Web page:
The credit rating of the United States has been downgraded from triple-A for the first time in the nation’s history.
The unprecedented blow to the world’s largest economy, which could lead to increased borrowing costs for the US, was announced by ratings agency Standard and Poor’s (S&P) who cited concerns over the superpower’s budget deficit.
Only last week the US Congress voted to increase the level of allowable debt that can be run up by the US Treasury. However S&P has expressed fears that the plan, which involves savage cuts to public spending over a ten year period, did not go far enough.
“The downgrade reflects our opinion that the fiscal consolidation plan that Congress and the Administration recently agreed to falls short of what, in our view, would be necessary to stabilize the government’s medium-term debt dynamics,” S&P said in a statement.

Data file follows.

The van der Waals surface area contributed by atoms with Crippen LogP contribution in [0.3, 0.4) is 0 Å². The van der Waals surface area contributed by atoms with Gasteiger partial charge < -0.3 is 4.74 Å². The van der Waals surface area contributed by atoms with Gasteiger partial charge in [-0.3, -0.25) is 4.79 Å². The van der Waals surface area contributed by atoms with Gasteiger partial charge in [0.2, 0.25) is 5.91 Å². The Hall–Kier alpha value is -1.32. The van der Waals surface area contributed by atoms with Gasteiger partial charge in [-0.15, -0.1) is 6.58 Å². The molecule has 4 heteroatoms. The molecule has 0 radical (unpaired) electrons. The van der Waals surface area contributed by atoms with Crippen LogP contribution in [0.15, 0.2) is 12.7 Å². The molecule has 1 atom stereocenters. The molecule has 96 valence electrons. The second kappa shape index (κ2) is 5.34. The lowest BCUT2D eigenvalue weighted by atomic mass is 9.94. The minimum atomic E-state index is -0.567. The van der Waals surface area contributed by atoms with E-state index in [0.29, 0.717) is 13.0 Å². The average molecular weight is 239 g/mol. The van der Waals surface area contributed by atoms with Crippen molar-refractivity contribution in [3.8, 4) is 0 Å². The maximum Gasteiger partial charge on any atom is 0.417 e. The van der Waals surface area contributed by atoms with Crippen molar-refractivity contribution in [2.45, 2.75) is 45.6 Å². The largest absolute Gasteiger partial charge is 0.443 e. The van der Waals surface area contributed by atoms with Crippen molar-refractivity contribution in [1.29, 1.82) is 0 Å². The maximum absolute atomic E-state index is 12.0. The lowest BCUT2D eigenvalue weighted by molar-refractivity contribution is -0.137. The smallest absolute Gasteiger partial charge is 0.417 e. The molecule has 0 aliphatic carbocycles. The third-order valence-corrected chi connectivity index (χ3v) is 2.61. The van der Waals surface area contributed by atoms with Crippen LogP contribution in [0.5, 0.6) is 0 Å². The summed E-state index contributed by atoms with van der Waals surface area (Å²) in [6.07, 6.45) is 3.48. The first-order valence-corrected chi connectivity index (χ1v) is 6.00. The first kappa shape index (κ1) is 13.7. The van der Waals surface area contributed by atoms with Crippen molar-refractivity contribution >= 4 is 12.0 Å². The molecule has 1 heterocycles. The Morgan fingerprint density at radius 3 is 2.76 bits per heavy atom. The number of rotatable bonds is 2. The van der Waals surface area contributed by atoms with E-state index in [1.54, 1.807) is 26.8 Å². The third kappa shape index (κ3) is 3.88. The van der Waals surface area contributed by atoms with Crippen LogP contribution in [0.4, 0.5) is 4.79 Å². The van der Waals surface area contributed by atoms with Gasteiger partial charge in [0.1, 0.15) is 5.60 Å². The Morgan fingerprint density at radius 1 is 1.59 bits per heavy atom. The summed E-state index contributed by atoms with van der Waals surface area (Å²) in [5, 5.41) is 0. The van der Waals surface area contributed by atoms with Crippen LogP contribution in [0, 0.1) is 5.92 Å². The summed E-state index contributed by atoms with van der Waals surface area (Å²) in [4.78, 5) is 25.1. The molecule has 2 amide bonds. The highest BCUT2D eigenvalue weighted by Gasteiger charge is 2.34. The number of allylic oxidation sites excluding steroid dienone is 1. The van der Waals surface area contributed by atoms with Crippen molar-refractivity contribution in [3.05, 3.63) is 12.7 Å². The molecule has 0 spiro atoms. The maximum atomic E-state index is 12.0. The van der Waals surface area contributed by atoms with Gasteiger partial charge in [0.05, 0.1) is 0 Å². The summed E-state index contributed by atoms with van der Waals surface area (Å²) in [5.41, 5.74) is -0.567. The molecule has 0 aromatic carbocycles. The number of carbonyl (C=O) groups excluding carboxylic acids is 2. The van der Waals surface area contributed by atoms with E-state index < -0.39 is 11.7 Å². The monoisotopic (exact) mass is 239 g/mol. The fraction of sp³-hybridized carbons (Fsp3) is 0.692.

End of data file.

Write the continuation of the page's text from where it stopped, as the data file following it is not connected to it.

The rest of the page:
The plan agreed savings of just over $2 trillion over ten years, S&P had demanded double that. The agency has not ruled out dropping the US rating further.
The news of the downgrade from AAA to AA+ brought criticism of America’s handling of its debt problems by the Chinese who are owed $1 trillion by the US. The Chinese have expressed fears that the money may not be paid back.
An official Chinese news release said: “International supervision over the issue of US dollars should be introduced and a new, stable and secured global reserve currency may also be an option to avert a catastrophe caused by any single country,”
Li Jie, a director at the reserves research institute at the Central University of Finance and Economics said: “China will be forced to consider other investments for its reserves. U.S. Treasuries aren’t as safe anymore”
The downgrade will be acutely embarrassing for President Barak Obama and is sure to be a major campaign issue in the next presidential election which will take place in fifteen months.
The news follows a turbulent week for global stock markets which witnessed dramatic falls following the escalation of both Spain and Italy’s serious debt problems.